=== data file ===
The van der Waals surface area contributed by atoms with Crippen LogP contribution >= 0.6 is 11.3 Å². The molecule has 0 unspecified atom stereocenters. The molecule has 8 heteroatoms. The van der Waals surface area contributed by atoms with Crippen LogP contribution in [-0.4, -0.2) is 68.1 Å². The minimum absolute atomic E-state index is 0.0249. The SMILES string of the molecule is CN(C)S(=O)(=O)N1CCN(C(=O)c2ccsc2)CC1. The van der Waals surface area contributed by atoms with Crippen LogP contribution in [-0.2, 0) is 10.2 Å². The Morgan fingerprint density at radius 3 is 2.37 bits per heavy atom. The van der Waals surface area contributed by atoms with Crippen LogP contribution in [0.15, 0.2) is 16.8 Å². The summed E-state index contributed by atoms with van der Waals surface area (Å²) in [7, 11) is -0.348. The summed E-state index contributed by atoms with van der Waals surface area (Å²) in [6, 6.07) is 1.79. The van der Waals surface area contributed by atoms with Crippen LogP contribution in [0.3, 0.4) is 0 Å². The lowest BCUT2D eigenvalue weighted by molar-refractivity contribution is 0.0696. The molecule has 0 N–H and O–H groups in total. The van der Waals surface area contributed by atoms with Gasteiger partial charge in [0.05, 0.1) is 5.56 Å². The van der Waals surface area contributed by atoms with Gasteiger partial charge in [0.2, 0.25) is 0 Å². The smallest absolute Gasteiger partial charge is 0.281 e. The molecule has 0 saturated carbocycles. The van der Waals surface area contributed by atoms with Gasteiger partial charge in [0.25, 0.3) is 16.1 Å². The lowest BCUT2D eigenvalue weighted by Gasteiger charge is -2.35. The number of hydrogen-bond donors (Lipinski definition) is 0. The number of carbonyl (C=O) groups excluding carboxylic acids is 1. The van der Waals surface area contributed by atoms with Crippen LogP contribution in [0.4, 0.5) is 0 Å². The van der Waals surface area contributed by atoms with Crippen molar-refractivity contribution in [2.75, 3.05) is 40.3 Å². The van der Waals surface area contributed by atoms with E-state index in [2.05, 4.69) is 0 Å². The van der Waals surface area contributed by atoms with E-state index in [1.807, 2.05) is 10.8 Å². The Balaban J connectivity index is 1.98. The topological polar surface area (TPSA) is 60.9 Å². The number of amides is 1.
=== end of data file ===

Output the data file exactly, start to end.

The van der Waals surface area contributed by atoms with Crippen LogP contribution >= 0.6 is 11.3 Å². The molecule has 0 unspecified atom stereocenters. The molecule has 8 heteroatoms. The van der Waals surface area contributed by atoms with Crippen LogP contribution in [-0.4, -0.2) is 68.1 Å². The minimum absolute atomic E-state index is 0.0249. The SMILES string of the molecule is CN(C)S(=O)(=O)N1CCN(C(=O)c2ccsc2)CC1. The van der Waals surface area contributed by atoms with Crippen LogP contribution in [-0.2, 0) is 10.2 Å². The Morgan fingerprint density at radius 3 is 2.37 bits per heavy atom. The van der Waals surface area contributed by atoms with Crippen LogP contribution in [0.15, 0.2) is 16.8 Å². The summed E-state index contributed by atoms with van der Waals surface area (Å²) in [7, 11) is -0.348. The summed E-state index contributed by atoms with van der Waals surface area (Å²) in [6, 6.07) is 1.79. The van der Waals surface area contributed by atoms with Crippen LogP contribution in [0.3, 0.4) is 0 Å². The lowest BCUT2D eigenvalue weighted by molar-refractivity contribution is 0.0696. The molecule has 0 N–H and O–H groups in total. The van der Waals surface area contributed by atoms with Gasteiger partial charge in [0.05, 0.1) is 5.56 Å². The van der Waals surface area contributed by atoms with Gasteiger partial charge in [0.2, 0.25) is 0 Å². The smallest absolute Gasteiger partial charge is 0.281 e. The molecule has 0 saturated carbocycles. The van der Waals surface area contributed by atoms with Gasteiger partial charge in [0.25, 0.3) is 16.1 Å². The lowest BCUT2D eigenvalue weighted by Gasteiger charge is -2.35. The number of hydrogen-bond donors (Lipinski definition) is 0. The number of carbonyl (C=O) groups excluding carboxylic acids is 1. The van der Waals surface area contributed by atoms with Crippen LogP contribution in [0.4, 0.5) is 0 Å². The van der Waals surface area contributed by atoms with Crippen molar-refractivity contribution in [2.75, 3.05) is 40.3 Å². The van der Waals surface area contributed by atoms with E-state index in [2.05, 4.69) is 0 Å². The van der Waals surface area contributed by atoms with E-state index in [1.807, 2.05) is 10.8 Å². The Balaban J connectivity index is 1.98. The topological polar surface area (TPSA) is 60.9 Å². The number of amides is 1.